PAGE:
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Well now, isn’t that interesting—turns out that the music industry does have a valid use for P2P networks. BigChampion is watching the P2P search activity, by region, city, music category, artist and song. They are using this data along with radio play information to let the big labels know when they should be pushing a song more—High P2P scores and low airplay means they need to push radio play in that market. Kazaa et al are now the Neilson ratings of the music industry.
‘“It’s fantastic,” says Jeremy Welt, head of new media at Maverick Records, an AOL Time Warner label. “It actually shows us what people are doing of their own accord.” And because radio is beginning to take BigChampagne seriously, Welt says, Maverick can use the figures to persuade stations to increase spins.’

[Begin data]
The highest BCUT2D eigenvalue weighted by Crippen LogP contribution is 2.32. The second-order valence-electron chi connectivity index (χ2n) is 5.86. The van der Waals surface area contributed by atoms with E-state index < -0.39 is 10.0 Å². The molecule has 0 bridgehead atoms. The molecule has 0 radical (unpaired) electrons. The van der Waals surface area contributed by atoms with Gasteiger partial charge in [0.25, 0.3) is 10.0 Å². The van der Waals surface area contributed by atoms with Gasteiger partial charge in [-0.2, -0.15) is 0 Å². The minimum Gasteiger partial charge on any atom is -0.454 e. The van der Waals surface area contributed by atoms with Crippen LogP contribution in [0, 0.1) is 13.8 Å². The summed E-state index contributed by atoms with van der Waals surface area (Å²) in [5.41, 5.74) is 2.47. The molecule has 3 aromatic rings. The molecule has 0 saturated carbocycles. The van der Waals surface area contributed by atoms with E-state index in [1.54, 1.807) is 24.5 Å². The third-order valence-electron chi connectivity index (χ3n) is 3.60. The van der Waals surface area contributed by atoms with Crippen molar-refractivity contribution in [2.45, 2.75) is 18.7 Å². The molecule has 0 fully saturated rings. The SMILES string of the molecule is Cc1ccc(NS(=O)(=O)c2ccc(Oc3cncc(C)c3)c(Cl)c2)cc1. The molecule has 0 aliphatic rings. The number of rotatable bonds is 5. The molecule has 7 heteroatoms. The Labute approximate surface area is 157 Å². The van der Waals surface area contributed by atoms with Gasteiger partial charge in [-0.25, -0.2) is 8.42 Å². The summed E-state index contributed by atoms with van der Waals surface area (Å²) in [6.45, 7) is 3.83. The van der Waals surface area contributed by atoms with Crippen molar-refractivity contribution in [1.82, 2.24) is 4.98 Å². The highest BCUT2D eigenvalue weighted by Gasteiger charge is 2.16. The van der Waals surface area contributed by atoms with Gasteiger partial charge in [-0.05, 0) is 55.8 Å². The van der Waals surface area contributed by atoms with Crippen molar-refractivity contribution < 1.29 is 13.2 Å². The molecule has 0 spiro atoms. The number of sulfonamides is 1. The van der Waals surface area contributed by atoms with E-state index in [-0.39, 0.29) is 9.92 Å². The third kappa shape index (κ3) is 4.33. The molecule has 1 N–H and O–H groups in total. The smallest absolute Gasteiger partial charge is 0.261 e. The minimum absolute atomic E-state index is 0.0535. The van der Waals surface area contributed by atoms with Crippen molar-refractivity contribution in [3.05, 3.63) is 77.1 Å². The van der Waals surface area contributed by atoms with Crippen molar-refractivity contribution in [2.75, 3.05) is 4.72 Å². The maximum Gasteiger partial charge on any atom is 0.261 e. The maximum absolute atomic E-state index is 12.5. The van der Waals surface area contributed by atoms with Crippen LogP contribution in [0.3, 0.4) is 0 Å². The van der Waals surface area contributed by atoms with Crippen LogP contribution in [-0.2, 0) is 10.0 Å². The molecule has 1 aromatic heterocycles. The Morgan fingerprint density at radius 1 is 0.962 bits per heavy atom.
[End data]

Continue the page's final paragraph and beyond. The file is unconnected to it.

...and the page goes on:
I can’t blame them really, in fact it’s a tactic I would actually applaud, if they did it in the open and if it weren’t for all the public b__ching and litigation. Of course this same type of information could just as effectively be gathered if RIAA would support a non–overly-restrictive online music download store, especially a cross-platform one. For instance more like iTunes, not like the doomed BuyMusic. That would really cut file-sharing down to a minimum. Of course now I really, really want to write a Kazaa bot to spam search for William Shatner’s Lucy In The Sky With Diamonds and Leonard Nimoy’s If I Had A Hammer. I would provide links…but I consider it a form of torture to make anyone listen to those songs. But all you have to do is Google it, or if you must hear it, comment or email me for the links.